I should talk about like my day job, which I work in, tech and marketing. So there’s this weird way that these things have blended into each other. I’ll use techniques for marketing in my artwork, and then vice versa stuff that I do in art will somehow bleed into this other work that has nothing to do with art. Something that happens just like, inherently, if you’re like anybody making work on the internet, I would argue, when you start doing this stuff, like you can put that lens on it. At the time I was doing in my other art practice, I was doing a lot of work around labor stuff, the sharing economy. I think accelerationism at that moment was like trending, you know, people were writing a lot about like, post-capitalist futures, whatever. So this bot was asking questions like, ‘How do you feel about universal basic income? Do you like sharing?’ It would ask that question. And again, this is me, you know, thinking about the sharing economy and how all this language has been used by like tech companies to promote something that’s very extractive and exploitative. But it has like a smiley face on it. It’s about quote, ‘sharing.’ So there was this, this question that seems absurd to ask, like, do you like sharing? Oh, at the time, Trump was running for president. So it would ask, ‘How do you feel about Donald Trump?’ and you know, that has like a heavier, heavier weight now. In that moment, it still felt like an absurd thing to ask. So yeah, that was, you know, it was interesting to see which questions people engaged with. And if there was like, a correlation between like, what was happening at the time, because the bot ran for almost two years, or a little less than two years. And, you know, depending on what was happening in the world economically, like, Was there some kind of crisis? I would notice trends in how people would respond to the questions or which questions seem to be more popular, not even about like, what they responded, but like, even if they responded. So somebody wrote ‘meowzzzzzzzzz, please be a real person. I want this to make sense so badly, what am I missing?’ And then someone else wrote ‘I hope the spam bots romance each other and this is how the singularity happens.’ Someone else wrote, ‘mind if I ask are you a feline of the real Ray Kurzweil or just a super fan?’ Someone else says, ‘meowzzzzzzzzz says the right thing but I think he’s part of an elite club. I’m hope I’m wrong.’ Someone else asked ‘Who do you work for? What Think Tank are you gathering metadata for?’ So those are the kinds of things that were interesting for me. Oh, meowzzzzzzzzz got invited to talk at an artificial intelligence conference.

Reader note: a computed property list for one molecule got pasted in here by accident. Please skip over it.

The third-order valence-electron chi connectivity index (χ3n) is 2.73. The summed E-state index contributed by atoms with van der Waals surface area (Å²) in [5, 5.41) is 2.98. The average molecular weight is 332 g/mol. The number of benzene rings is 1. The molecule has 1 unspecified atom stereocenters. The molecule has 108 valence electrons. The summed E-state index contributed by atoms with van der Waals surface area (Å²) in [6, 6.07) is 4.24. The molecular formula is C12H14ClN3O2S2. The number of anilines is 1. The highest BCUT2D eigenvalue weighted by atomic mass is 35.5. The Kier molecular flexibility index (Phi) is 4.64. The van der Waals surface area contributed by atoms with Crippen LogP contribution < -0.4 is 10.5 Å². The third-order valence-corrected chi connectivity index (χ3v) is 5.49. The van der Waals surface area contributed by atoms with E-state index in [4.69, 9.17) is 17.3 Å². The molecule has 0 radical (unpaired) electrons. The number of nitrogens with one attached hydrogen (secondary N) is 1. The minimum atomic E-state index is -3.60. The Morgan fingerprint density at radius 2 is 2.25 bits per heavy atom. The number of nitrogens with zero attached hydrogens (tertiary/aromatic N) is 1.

Lee Tusman
How did you respond to that?

Emily Martinez